Young, single, female apartment dwellers often complain about doormen who seem a little too interested in their comings and goings, particularly when guests of the opposite sex are involved. But in a recent essay, NY Times 'Big City' columnist Susan Dominus reveals that she did not exactly chafe under the supervision of her former doormen-slash-elevator-operators.
Instead, she describes with eloquent precision the tangible and intangible support served up by the staff of the Murray Hill apartment building that she, along with dozens of other single women in their studio abodes, called home in her pre-married late 20s. Of the staff, for which Dominus says she spent about a day each year choosing and inscribing cash-stuffed holiday cards, she recalls:
"If I had a jar I could not open, I buzzed for the elevator. If my toaster oven caught on fire, I buzzed for the elevator. If I had an early flight, I would ask Matthew to ring my apartment door at 4 or 5, a more welcome waking than a clock. And when I came rushing back to my apartment the morning of 9/11, it was Robert who took me to the roof, against building rules, so we could stare, with our own unbelieving eyes, at what had happened.....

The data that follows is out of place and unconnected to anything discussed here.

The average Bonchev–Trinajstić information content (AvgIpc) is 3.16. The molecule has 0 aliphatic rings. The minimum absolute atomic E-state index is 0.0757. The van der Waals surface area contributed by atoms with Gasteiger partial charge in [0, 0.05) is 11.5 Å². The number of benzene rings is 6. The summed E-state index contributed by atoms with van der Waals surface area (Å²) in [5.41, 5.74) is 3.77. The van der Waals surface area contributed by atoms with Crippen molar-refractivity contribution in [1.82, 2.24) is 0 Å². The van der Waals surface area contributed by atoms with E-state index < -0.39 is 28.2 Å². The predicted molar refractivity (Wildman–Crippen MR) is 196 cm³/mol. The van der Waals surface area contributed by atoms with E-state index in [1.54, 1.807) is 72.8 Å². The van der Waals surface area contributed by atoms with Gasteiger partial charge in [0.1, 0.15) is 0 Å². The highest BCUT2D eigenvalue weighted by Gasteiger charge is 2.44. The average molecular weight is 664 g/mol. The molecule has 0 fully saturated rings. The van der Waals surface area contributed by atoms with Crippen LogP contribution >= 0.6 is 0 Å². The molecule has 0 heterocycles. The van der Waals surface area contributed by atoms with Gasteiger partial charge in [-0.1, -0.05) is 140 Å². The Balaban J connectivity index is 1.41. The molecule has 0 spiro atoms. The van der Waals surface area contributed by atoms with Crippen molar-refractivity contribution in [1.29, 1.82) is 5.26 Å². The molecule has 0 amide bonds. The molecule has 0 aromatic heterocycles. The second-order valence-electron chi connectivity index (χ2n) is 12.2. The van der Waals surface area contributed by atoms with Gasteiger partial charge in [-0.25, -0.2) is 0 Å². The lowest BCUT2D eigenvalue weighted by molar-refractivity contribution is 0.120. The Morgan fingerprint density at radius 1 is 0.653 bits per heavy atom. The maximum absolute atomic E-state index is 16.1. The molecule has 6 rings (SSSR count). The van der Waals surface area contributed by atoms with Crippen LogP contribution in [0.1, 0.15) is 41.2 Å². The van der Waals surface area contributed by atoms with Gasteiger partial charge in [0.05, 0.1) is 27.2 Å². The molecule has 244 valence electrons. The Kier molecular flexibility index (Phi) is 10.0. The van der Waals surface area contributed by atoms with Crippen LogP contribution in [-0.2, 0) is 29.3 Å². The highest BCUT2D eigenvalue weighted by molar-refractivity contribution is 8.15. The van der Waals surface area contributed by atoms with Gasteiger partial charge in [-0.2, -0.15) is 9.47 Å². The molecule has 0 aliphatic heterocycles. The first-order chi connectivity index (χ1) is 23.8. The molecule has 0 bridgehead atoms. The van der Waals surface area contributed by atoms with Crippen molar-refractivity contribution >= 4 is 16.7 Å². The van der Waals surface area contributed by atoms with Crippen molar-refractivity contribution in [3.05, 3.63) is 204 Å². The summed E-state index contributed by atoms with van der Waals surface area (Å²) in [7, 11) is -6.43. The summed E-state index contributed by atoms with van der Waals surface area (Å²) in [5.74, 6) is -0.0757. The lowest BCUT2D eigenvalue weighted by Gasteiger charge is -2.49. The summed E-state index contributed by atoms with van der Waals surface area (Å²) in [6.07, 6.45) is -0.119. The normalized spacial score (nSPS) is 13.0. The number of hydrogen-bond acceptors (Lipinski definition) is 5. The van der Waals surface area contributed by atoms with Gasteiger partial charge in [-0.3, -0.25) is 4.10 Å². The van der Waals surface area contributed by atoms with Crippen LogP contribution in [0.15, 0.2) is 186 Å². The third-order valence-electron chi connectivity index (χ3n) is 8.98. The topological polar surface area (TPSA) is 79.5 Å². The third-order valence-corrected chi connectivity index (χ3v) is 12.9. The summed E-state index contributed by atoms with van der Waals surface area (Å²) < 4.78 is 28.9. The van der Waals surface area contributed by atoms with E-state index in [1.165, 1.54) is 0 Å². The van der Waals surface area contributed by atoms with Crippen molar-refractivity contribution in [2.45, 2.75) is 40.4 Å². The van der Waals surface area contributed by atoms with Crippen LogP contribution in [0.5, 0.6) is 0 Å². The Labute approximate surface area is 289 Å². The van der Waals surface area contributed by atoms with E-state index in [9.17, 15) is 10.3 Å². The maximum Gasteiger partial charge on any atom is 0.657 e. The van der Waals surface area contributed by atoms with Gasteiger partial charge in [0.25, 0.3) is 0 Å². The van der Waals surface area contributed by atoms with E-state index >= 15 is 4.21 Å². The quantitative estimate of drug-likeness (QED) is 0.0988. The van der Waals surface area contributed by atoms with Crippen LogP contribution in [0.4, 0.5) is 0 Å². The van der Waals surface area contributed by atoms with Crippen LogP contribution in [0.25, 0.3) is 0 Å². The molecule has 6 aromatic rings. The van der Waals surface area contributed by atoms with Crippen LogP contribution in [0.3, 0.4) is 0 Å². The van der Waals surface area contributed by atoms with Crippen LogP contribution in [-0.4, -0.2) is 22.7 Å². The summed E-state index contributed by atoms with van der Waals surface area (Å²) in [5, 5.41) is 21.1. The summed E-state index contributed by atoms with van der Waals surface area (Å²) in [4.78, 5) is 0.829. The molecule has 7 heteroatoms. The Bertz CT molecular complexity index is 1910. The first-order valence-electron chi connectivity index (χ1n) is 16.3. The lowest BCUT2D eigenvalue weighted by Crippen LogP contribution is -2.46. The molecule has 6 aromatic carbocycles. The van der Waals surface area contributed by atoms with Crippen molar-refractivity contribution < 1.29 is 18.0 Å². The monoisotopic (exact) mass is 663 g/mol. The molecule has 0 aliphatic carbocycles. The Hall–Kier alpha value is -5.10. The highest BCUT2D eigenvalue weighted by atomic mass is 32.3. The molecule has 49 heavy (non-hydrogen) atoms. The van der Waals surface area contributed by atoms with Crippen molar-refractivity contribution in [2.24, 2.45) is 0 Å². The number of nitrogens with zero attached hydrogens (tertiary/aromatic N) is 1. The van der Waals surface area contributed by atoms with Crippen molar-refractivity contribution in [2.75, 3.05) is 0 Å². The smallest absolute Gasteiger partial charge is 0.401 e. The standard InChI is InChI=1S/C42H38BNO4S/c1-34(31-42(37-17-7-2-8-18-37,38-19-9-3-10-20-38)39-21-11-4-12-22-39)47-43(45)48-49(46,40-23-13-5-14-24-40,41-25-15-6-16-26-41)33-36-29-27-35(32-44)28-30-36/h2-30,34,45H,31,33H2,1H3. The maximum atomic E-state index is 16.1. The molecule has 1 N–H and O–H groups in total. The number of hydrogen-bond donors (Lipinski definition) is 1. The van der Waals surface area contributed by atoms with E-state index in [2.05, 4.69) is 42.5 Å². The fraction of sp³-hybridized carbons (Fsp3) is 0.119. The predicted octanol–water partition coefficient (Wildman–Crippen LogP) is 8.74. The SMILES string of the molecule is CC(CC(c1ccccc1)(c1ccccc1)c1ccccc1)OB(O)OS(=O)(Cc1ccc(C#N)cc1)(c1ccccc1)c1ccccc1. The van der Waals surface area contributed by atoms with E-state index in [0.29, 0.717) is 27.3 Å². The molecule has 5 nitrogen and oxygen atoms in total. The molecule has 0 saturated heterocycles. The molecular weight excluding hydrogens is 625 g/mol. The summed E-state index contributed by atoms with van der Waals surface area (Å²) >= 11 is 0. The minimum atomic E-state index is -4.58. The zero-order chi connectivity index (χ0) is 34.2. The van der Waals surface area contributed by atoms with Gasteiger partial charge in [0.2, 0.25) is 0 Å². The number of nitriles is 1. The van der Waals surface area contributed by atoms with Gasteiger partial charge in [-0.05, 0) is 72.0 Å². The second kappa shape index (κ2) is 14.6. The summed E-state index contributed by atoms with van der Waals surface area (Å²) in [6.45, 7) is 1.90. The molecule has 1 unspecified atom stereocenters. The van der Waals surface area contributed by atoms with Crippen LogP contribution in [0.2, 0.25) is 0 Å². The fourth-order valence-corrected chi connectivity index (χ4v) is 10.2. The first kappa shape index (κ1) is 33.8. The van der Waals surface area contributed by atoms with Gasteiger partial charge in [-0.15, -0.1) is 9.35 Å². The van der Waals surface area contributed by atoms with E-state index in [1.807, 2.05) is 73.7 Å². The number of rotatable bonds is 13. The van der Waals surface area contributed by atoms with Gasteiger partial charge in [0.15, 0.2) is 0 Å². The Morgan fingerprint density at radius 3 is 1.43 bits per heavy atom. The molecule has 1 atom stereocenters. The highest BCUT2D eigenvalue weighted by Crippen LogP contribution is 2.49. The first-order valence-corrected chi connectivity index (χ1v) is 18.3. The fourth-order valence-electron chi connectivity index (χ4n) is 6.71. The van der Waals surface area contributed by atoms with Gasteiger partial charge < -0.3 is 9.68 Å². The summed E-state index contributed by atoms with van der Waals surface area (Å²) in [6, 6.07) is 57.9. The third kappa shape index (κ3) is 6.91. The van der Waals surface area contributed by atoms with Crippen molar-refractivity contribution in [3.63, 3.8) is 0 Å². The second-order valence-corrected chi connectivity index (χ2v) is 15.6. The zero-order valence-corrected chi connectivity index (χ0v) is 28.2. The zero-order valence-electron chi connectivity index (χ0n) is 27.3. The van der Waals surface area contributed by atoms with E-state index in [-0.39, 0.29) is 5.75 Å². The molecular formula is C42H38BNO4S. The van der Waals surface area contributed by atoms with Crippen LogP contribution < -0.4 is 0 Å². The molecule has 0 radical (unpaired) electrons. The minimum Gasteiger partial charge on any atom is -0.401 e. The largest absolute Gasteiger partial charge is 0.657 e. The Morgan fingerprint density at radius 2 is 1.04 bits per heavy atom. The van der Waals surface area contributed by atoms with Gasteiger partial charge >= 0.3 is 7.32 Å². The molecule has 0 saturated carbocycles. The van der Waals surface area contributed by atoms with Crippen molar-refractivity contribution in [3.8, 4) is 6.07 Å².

I never confided in the men who worked in the building, nor did they confide in me. But they provided a steady reassurance that made my arrival feel like a homecoming, instead of an arrival home. In return, I gave them notes at Christmas that thanked them, but not for the right things, which would have embarrassed us all. And, of course, I tipped them."